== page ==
The problem remains. It is necessary to WARN the workers and oppressed: if we threaten the establishment by building popular institutions of struggle, such as militant unions, cooperatives, self-managing communities, and so on, then the ruling class will use the state (and extra-state forces, such as fascist bands) to attack us, to smash our organizations, to arrest and kill prominent militants, and to kill large numbers of ordinary people. Therefore we must prepare for such an attack by building up organs of social defense, including democratic armed forces, and by winning over the ranks of the military. Holloway does not make this warning; this is the great failure of all reformists.
Anarchism and Marxism
People who know this book only by reputation or by its title, often assume that it is about anarchism. Misleadingly, the book cover has a circle around the A in the word Change, suggesting the anarchist symbol. Actually Holloway is ignorant of anarchism. Early on, he notes that for Marxists, “Approaches that fall outside this dicotomy between reform and revolution were stigmatised as being anarchist.” (p. 12) That is, “anarchist” was a term of insult. He referrs to a 1905 pamphlet on anarchism written by...Stalin. Holloway’s only other reference to anarchism is, “...the old distinctions between reform, revolution, and anarchism no longer seem relevant, simply because the question of who controls the state is not the focus of attention.” (p. 21) He is unaware that anarchism is not only against the state but is against all forms of domination and authoritarianism.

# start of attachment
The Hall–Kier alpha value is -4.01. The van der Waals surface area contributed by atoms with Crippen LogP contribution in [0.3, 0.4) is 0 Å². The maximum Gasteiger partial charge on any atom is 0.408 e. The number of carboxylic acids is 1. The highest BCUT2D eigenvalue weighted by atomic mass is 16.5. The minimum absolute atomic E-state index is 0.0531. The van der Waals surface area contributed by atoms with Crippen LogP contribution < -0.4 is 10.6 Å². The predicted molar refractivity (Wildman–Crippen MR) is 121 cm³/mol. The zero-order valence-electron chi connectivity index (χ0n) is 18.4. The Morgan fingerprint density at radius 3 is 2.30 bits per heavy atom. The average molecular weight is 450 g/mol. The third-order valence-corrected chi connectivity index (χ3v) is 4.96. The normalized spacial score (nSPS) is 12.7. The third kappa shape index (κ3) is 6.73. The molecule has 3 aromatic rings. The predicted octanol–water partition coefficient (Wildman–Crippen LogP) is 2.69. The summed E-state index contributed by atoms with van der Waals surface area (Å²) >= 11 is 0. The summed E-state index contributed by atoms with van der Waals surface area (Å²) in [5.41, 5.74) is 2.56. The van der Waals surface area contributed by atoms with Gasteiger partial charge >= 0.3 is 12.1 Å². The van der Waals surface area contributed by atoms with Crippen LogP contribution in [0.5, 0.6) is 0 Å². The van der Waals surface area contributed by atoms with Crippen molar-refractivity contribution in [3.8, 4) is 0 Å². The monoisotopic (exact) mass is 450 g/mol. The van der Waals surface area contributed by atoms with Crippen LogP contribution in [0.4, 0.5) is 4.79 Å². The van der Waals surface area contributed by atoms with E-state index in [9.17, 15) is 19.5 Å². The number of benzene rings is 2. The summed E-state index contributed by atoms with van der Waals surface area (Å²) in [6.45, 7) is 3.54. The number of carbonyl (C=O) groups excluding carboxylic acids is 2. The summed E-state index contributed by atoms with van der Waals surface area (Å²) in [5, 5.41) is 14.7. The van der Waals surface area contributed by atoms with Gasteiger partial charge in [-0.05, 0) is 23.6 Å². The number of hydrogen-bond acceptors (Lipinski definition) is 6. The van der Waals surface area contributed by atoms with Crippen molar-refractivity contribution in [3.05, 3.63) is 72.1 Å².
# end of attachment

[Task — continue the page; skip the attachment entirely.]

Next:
His concept of gradual change without confronting the state — which Holloway treats as a brand new insight — was advocated generations ago by certain anarchists. It was the program of Proudhon, the person who first called himself an “anarchist.” It was advocated by Gustav Landauer. The history of this idea can be found in Martin Buber’s Paths in Utopia. In the 60s this was raised by Paul Goodman. This was part of the program of Murray Bookchin’s libertarian municipalism. It is astonishing that Holloway knows nothing of this theoretical history.
However, this gradualist anarchism has traditionally been challenged by the trend of revolutionary, working class, anarchism. From this view, contrary to Holloway, “the question of...the state” (if not “who controls the state”) is still a “focus of attention.” This is because the state remains the center of the ruling class’ power over the workers and all oppressed. The state cannot be worked around. We may try to ignore it but it will not ignore us! It must be actively dismantled. From the time of Bakunin, anarchists have advocated the overthrow of the state in a revolution and its replacement by a commune of communes.